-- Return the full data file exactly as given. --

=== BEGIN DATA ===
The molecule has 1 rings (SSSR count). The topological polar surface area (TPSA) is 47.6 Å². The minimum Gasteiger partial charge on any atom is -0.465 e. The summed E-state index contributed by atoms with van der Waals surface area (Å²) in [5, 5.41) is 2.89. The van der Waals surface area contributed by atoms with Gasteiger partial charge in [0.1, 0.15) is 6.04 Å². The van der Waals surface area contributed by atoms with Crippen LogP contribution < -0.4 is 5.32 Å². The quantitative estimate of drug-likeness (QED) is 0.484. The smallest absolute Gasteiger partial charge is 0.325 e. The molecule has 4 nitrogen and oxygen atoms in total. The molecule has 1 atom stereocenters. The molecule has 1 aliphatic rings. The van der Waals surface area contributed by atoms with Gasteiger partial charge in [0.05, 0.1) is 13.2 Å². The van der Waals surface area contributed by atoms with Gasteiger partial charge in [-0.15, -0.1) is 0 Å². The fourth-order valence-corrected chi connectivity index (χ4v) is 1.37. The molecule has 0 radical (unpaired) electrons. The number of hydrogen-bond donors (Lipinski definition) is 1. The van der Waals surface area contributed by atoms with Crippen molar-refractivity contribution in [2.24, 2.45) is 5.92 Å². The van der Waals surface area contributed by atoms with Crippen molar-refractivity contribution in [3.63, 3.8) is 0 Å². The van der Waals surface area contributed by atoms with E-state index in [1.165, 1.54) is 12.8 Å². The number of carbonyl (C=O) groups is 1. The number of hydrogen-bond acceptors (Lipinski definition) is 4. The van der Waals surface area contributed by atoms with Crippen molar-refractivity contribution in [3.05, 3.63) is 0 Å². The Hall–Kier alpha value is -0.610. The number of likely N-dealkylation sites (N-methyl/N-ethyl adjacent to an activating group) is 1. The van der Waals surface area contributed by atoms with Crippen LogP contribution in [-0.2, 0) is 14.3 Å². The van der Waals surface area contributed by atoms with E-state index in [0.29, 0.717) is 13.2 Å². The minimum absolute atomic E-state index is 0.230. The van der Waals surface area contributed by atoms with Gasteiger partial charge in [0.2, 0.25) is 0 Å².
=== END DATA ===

The molecule has 1 rings (SSSR count). The topological polar surface area (TPSA) is 47.6 Å². The minimum Gasteiger partial charge on any atom is -0.465 e. The summed E-state index contributed by atoms with van der Waals surface area (Å²) in [5, 5.41) is 2.89. The van der Waals surface area contributed by atoms with Gasteiger partial charge in [0.1, 0.15) is 6.04 Å². The van der Waals surface area contributed by atoms with Crippen LogP contribution < -0.4 is 5.32 Å². The quantitative estimate of drug-likeness (QED) is 0.484. The smallest absolute Gasteiger partial charge is 0.325 e. The molecule has 4 nitrogen and oxygen atoms in total. The molecule has 1 atom stereocenters. The molecule has 1 aliphatic rings. The van der Waals surface area contributed by atoms with Gasteiger partial charge in [0.05, 0.1) is 13.2 Å². The van der Waals surface area contributed by atoms with Gasteiger partial charge in [-0.15, -0.1) is 0 Å². The fourth-order valence-corrected chi connectivity index (χ4v) is 1.37. The molecule has 0 radical (unpaired) electrons. The number of hydrogen-bond donors (Lipinski definition) is 1. The van der Waals surface area contributed by atoms with Crippen molar-refractivity contribution in [2.24, 2.45) is 5.92 Å². The van der Waals surface area contributed by atoms with Crippen molar-refractivity contribution in [3.63, 3.8) is 0 Å². The van der Waals surface area contributed by atoms with E-state index in [1.165, 1.54) is 12.8 Å². The number of carbonyl (C=O) groups is 1. The number of hydrogen-bond acceptors (Lipinski definition) is 4. The van der Waals surface area contributed by atoms with Crippen molar-refractivity contribution in [3.05, 3.63) is 0 Å². The Hall–Kier alpha value is -0.610. The number of likely N-dealkylation sites (N-methyl/N-ethyl adjacent to an activating group) is 1. The van der Waals surface area contributed by atoms with Crippen LogP contribution in [-0.2, 0) is 14.3 Å². The van der Waals surface area contributed by atoms with E-state index in [0.29, 0.717) is 13.2 Å². The minimum absolute atomic E-state index is 0.230. The van der Waals surface area contributed by atoms with Gasteiger partial charge in [0.2, 0.25) is 0 Å².